Purdue News

November 6, 2006

Many weather factors needed for accurate climate change predictions

WEST LAFAYETTE, Ind. — Current climate change impact models that consider only one weather variable, such as increasing temperature, sometimes spawn unsubstantiated doomsday predictions, according to researchers at Purdue and North Carolina universities.

Dev Niyogi
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Climate change studies that assess the full range of interactions among temperature, radiation, precipitation and land use can better aid humans to prepare for extreme shifts in weather patterns, the scientists report in a special issue of the journal Global and Planetary Change.

Climate change impact models often don't consider whether shifting weather will allow for sustainable agriculture, said Dev Niyogi, corresponding author of the journal article and Purdue agronomy, and earth and atmospheric sciences assistant professor.

Niyogi's team looked at weather factor interactions and their impact on two different crop plants by using data for weather and field conditions that occurred in a year considered normal for the test area. By designing a study that changed a number of variables simultaneously, the researchers found that the complex interactions of precipitation with other weather factors had the most impact on the overall health of crops and regional agricultural productivity. They concluded that lack of precipitation will have the most dramatic effect on living conditions in the future.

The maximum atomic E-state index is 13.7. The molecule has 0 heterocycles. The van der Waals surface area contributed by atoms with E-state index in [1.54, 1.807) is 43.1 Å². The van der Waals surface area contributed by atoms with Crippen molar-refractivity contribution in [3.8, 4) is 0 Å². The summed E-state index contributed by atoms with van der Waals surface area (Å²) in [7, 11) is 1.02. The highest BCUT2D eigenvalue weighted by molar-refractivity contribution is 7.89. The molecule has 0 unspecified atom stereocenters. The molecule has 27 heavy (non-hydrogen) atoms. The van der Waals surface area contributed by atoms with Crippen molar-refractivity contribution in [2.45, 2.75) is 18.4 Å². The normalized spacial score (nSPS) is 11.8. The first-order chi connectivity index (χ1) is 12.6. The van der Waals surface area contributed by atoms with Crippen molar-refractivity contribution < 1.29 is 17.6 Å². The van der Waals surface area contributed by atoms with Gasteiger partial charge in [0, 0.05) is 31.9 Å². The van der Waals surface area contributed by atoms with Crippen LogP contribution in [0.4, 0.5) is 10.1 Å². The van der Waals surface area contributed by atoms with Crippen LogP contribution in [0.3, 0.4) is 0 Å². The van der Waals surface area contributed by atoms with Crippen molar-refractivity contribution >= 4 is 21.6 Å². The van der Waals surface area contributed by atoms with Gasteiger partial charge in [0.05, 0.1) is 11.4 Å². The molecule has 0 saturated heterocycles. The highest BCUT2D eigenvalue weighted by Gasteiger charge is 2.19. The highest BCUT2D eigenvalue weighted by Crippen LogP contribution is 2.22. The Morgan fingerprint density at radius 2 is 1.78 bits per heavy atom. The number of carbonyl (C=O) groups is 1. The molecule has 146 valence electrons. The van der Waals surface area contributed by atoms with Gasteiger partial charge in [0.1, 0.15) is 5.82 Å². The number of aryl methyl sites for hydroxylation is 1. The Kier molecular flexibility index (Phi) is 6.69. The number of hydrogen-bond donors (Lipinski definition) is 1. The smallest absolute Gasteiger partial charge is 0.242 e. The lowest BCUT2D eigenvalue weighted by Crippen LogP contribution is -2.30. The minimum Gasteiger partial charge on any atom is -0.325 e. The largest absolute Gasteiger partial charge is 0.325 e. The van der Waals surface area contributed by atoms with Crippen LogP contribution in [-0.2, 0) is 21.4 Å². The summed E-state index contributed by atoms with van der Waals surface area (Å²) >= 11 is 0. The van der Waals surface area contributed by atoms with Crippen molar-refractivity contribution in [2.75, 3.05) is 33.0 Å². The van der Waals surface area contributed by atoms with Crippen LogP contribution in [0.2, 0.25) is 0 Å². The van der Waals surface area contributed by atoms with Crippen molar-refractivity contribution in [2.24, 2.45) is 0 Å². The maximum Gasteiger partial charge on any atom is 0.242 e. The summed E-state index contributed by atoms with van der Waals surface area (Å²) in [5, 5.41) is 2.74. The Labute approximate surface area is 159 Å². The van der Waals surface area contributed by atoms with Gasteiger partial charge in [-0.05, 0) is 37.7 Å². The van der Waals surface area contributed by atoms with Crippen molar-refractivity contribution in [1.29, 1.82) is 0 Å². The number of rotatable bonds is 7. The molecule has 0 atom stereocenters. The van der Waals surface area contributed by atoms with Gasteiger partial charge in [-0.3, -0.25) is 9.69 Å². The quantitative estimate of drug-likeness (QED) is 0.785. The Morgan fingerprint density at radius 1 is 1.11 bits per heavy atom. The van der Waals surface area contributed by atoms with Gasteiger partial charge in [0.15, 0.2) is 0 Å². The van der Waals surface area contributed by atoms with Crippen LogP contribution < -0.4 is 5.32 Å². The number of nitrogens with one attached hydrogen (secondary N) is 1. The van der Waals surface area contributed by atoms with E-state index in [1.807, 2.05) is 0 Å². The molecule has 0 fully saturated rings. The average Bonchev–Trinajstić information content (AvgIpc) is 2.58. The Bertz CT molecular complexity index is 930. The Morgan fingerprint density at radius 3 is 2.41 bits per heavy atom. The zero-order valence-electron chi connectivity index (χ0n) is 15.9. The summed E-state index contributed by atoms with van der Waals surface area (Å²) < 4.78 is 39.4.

"Even though the question often posed involves the impact of global warming on agriculture, the real question ought to be 'What is the effect of drought?'" said Niyogi, who also is Indiana state climatologist.

Plants that are stressed due to lack of water threaten the future and sustainability of agricultural crops. Complicating the climate impact on crops is that growing demand for agricultural products also can affect weather patterns, Niyogi said.

"One basic issue we still need to understand is that population growth is a major driver for climate change," he said. "When we have more humans, we'll use more energy and use more landmass."

Land-use shifts can impact temperature and overall climate, as already evident in urban temperatures compared with rural temperatures, Niyogi said. This is a result of weather variable interactions and can be demonstrated in Niyogi's research, which involves interaction of radiation, temperature and precipitation changes.

"When temperature rises, you see more evaporation," Niyogi said. "More evaporation could lead to more clouds. More clouds might lead to changes in radiation. Changes in radiation can impact the amount of convection — the heating of the environment by the rising air. This leads to formation of rain, which can change the soil moisture and temperature again."

Niyogi and his collaborators tried to reproduce how temperature, radiation and precipitation interact and how those interactions impact two types of crops: corn and soybeans. The scientists used data from an area in North Carolina in which they had conducted previous studies. The data were from 1998, when the weather was considered normal for the area.